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Sandys Row Synagogue. Photo copyright of Jonathan Juniper

Apart from some pine wood paneling which was added in the fifties along with some pine pews, the synagogue today looks much the same as it did when it opened in the nineteenth century. It was described in the Jewish press in 1870 as ‘a sacred place…simple, yet charming,’ a building that ‘invites the worshipper to religious meditation.’ The same holds true for the interior of Sandys Row today; it is an oasis of calm from the bustle of the city outside. The building still evokes the sense of awe and quiet meditation described by the journalist who witnessed the consecration ceremony nearly a hundred and fifty years ago.

Until recently, little has been known outside the congregation about this wonderful building and the Dutch Jewish community who established the synagogue. But during the past few years, I have been working with the synagogue as a historian and archivist to uncover more about the history and heritage of the building thanks to a grant from an anonymous benefactor.

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The entrance to Sandys Row Synagogue. Photo copyright of Jonathan Juniper

The project began by collecting oral histories of past and present members of Sandys Row. We have recorded interviews with members in their homes across London, as well as locally with the few elderly Jewish people who remain in the area. They spoke of a neighborhood once bursting with life, filled with kosher butchers, bewigged women, friendly societies and Yiddish speaking traders. They told of a time when there was a synagogue or house of prayer on nearly every street in the area and the vicinity of Sandys Row was filled with Jewish shops, workshops and thousands of stalls from Petticoat Lane.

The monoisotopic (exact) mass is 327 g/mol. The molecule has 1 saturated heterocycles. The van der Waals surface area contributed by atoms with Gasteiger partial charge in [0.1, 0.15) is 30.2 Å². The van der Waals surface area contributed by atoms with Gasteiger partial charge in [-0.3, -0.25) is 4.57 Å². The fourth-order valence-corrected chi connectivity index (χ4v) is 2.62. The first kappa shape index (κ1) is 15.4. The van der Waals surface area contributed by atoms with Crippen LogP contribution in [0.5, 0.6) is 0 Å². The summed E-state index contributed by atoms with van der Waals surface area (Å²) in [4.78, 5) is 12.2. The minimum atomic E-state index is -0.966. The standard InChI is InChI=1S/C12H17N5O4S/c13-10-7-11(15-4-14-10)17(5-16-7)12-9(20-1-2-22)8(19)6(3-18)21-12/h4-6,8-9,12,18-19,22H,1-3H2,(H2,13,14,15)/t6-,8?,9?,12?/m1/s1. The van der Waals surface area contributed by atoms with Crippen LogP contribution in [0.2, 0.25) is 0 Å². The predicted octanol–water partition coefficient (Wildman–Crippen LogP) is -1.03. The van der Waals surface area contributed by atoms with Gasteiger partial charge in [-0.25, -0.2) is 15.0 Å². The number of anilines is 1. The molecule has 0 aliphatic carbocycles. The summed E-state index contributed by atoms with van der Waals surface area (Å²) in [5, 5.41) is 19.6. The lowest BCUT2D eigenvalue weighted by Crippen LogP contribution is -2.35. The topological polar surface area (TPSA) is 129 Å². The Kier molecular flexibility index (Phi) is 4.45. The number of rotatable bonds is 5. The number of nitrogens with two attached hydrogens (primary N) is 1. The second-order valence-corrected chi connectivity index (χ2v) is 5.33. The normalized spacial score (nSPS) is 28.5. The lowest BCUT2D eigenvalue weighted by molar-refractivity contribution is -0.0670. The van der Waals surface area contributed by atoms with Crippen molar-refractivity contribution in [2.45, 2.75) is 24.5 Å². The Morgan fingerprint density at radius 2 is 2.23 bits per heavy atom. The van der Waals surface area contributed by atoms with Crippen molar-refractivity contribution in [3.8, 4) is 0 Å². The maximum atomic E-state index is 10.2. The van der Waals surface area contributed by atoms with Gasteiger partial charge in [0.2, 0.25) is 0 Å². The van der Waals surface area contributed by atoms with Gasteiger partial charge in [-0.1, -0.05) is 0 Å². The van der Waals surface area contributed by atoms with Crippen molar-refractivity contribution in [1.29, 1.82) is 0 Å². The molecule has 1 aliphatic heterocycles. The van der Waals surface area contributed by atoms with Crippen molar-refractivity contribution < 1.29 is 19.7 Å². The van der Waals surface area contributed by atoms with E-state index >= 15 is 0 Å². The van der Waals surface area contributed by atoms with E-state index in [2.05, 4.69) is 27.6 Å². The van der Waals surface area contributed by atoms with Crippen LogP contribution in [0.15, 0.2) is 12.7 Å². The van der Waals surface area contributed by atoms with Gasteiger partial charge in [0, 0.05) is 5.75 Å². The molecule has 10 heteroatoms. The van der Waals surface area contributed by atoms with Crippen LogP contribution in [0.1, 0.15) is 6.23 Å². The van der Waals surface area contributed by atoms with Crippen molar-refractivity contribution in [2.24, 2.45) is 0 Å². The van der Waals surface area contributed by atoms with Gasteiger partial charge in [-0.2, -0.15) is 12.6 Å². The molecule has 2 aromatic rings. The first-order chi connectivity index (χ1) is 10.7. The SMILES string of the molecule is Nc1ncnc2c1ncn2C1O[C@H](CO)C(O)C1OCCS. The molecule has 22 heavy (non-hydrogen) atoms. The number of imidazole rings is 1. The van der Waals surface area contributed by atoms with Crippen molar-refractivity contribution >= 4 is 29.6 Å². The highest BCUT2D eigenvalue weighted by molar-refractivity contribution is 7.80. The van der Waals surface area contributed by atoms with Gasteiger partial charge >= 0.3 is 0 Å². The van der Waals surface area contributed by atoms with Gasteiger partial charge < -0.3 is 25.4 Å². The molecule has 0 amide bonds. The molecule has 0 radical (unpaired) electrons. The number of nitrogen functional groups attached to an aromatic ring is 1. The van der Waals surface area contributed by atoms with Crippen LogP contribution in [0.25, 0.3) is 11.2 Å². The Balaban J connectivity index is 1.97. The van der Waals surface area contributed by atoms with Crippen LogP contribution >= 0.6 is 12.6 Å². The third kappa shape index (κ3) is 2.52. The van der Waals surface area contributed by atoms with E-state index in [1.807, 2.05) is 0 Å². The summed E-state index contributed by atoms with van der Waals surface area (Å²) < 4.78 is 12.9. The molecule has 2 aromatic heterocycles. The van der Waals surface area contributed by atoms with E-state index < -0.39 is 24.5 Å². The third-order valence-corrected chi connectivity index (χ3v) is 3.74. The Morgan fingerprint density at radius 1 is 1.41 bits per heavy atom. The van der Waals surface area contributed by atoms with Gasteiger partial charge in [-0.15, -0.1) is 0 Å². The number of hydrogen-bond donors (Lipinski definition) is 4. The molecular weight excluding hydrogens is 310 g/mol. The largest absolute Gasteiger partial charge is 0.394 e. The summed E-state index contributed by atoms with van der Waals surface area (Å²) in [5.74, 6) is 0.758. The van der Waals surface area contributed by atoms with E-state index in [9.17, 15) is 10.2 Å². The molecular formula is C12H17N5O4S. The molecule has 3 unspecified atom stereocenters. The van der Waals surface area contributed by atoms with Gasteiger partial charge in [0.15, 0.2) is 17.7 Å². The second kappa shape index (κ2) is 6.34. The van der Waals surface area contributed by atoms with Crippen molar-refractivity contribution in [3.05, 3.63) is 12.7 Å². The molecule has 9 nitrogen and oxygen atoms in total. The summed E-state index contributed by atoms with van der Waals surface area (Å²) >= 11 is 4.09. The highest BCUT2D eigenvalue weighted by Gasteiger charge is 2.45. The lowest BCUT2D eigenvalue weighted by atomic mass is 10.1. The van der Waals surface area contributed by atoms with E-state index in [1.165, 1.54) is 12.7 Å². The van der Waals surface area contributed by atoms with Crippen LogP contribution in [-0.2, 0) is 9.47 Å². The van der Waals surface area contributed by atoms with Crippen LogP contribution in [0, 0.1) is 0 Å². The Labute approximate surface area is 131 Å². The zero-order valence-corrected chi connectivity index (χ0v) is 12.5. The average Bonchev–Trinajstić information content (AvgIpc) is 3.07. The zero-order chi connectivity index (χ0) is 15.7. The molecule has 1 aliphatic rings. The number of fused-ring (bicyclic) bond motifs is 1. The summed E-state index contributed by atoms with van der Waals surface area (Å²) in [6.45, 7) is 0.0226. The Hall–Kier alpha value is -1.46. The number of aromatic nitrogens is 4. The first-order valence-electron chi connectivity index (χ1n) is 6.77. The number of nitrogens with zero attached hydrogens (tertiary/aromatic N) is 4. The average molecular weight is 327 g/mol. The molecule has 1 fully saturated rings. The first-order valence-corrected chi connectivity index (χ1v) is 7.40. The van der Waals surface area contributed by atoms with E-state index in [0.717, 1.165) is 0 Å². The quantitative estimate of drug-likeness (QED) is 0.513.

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The basement of Sandys Row Synagogue, photo by Morley Von Sternberg.

All of our interviewees had fond memories of Sandys Row Synagogue. Some, like Pamela Freedman and board member Rose Edmands, are directly related to the Dutch founding members.

‘It was a family shul, they used to call it the Dutch shul. All my late husband’s family were members. He was the president, his uncle was the president, I think the grandfather was president,’ said Pamela.

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Rose, whose original Dutch surname was Engelsman, said her entire family were members.

My great aunts used to sit in the front row and my mother’s generation sat in the row behind, and we kids sat in the back. And, now I sit in the front row – there’s nobody. So the reminder of time passing is very poignant there.’

The current president of Sandys Row, Harvey Rifkind, told me ‘during the fifties and sixties, the synagogue flourished. On Shabbat, there were one hundred to two hundred people there and on the high holy days, you could not get a seat. People literally sat on the floor in the aisles.’